Students and teachers prepare for online finals

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Nyah Simpson

A normally busy hallway lies dormant because students are no longer on campus.

Six million. 

That is how many students in America are learning online this school year. This means six million students are going to be taking their finals from home.  

In March, schools across the country shut down due to COVID-19, and many are continuing their schooling online. In a normal school year, the beginning of December is when students begin taking their finals; this year is no different. As the winter season approaches, Carlmont students and teachers alike are starting to prepare for the upcoming tests. 

“I think it’s going to be more difficult to prepare for it because it has been harder to do school from home,” said Mia Davies, a sophomore. 

Like many of her peers, Davies is not looking forward to taking finals.

“I’m not a good test taker,” Davies said. “For me, tests are very stressful because they are worth so much of our grade.”   

Normally, Davies prepares for her finals by using flashcards and studying with her friends. However, she said that she could not do the same thing this year due to social distancing. On the flip side, sophomore Ryan Consani said they feel better than usual about taking finals.

“I study by reviewing the material over and over again, and I’m going to do the same thing this year,” Consani said. “I feel like the finals this year will be easier because the teachers aren’t giving us as much work, so they will have to change the formatting of their test,”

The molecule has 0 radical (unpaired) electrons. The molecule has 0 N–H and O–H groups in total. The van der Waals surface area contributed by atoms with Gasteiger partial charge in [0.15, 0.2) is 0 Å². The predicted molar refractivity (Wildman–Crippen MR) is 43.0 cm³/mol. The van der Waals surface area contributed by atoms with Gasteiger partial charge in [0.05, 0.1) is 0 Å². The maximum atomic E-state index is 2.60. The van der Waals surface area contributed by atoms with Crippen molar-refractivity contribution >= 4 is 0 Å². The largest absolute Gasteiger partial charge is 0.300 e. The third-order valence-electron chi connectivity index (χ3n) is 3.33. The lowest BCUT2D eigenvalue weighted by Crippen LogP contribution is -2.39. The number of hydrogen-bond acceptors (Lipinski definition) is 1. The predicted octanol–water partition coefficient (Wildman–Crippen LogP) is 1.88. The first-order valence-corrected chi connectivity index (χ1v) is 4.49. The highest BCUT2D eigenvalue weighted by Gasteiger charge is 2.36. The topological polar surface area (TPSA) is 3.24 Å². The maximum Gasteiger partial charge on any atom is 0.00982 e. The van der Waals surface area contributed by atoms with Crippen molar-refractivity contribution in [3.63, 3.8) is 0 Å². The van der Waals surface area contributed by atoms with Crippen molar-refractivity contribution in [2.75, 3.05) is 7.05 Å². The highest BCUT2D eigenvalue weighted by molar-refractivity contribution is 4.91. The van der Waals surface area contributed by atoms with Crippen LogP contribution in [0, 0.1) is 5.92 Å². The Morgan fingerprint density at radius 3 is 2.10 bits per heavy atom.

Teachers are experiencing the same feelings students are towards finals.

“Online tests kind of suck because I don’t feel like I can monitor everything, and a long test is just too torturous for students and teachers to sit through,” said Ramtin Aidi, a geometry teacher. 

Even before distance learning, Aidi felt like final exams were a disservice to students with higher grades because if they don’t score higher than their test average, their grades will drop. However, because of distance learning, Aidi has changed his curriculum and the structure of his final in hopes of relieving student stress.

“I’m still a little worried going into it,” Consani said. “But last year, finals were not nearly as bad as I thought they were going to be, so I’m trying not to stress over it.” 

Overall, finals are a stressful time for everyone, with or without a pandemic. However, this year may be worse for some due to distance learning and the added pressure from a tough year.

“If we all find finals to be a pain … and we don’t think it’s that meaningful, why do we keep giving them?” Aidi said.

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